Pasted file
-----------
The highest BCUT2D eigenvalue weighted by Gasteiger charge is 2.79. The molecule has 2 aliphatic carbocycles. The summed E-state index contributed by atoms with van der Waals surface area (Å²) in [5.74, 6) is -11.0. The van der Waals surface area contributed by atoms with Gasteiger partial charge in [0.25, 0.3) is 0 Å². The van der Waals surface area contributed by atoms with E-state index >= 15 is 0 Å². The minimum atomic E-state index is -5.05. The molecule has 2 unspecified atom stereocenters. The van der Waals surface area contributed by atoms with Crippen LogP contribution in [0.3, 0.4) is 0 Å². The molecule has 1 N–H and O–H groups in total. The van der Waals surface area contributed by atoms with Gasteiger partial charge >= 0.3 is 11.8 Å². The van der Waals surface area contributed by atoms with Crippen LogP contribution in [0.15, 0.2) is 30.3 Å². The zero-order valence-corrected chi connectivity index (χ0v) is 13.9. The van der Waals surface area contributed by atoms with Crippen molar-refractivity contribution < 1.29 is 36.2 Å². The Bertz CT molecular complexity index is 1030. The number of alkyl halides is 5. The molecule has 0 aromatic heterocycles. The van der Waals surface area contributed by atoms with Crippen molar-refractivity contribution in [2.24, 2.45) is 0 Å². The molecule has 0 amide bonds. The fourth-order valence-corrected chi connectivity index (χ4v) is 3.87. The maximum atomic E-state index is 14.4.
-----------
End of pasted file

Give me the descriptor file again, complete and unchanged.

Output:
The highest BCUT2D eigenvalue weighted by Gasteiger charge is 2.79. The molecule has 2 aliphatic carbocycles. The summed E-state index contributed by atoms with van der Waals surface area (Å²) in [5.74, 6) is -11.0. The van der Waals surface area contributed by atoms with Gasteiger partial charge in [0.25, 0.3) is 0 Å². The van der Waals surface area contributed by atoms with E-state index >= 15 is 0 Å². The minimum atomic E-state index is -5.05. The molecule has 2 unspecified atom stereocenters. The van der Waals surface area contributed by atoms with Crippen LogP contribution in [0.3, 0.4) is 0 Å². The molecule has 1 N–H and O–H groups in total. The van der Waals surface area contributed by atoms with Gasteiger partial charge >= 0.3 is 11.8 Å². The van der Waals surface area contributed by atoms with Crippen LogP contribution in [0.15, 0.2) is 30.3 Å². The zero-order valence-corrected chi connectivity index (χ0v) is 13.9. The van der Waals surface area contributed by atoms with Crippen molar-refractivity contribution < 1.29 is 36.2 Å². The Bertz CT molecular complexity index is 1030. The number of alkyl halides is 5. The molecule has 0 aromatic heterocycles. The van der Waals surface area contributed by atoms with Crippen molar-refractivity contribution in [2.24, 2.45) is 0 Å². The molecule has 0 amide bonds. The fourth-order valence-corrected chi connectivity index (χ4v) is 3.87. The maximum atomic E-state index is 14.4.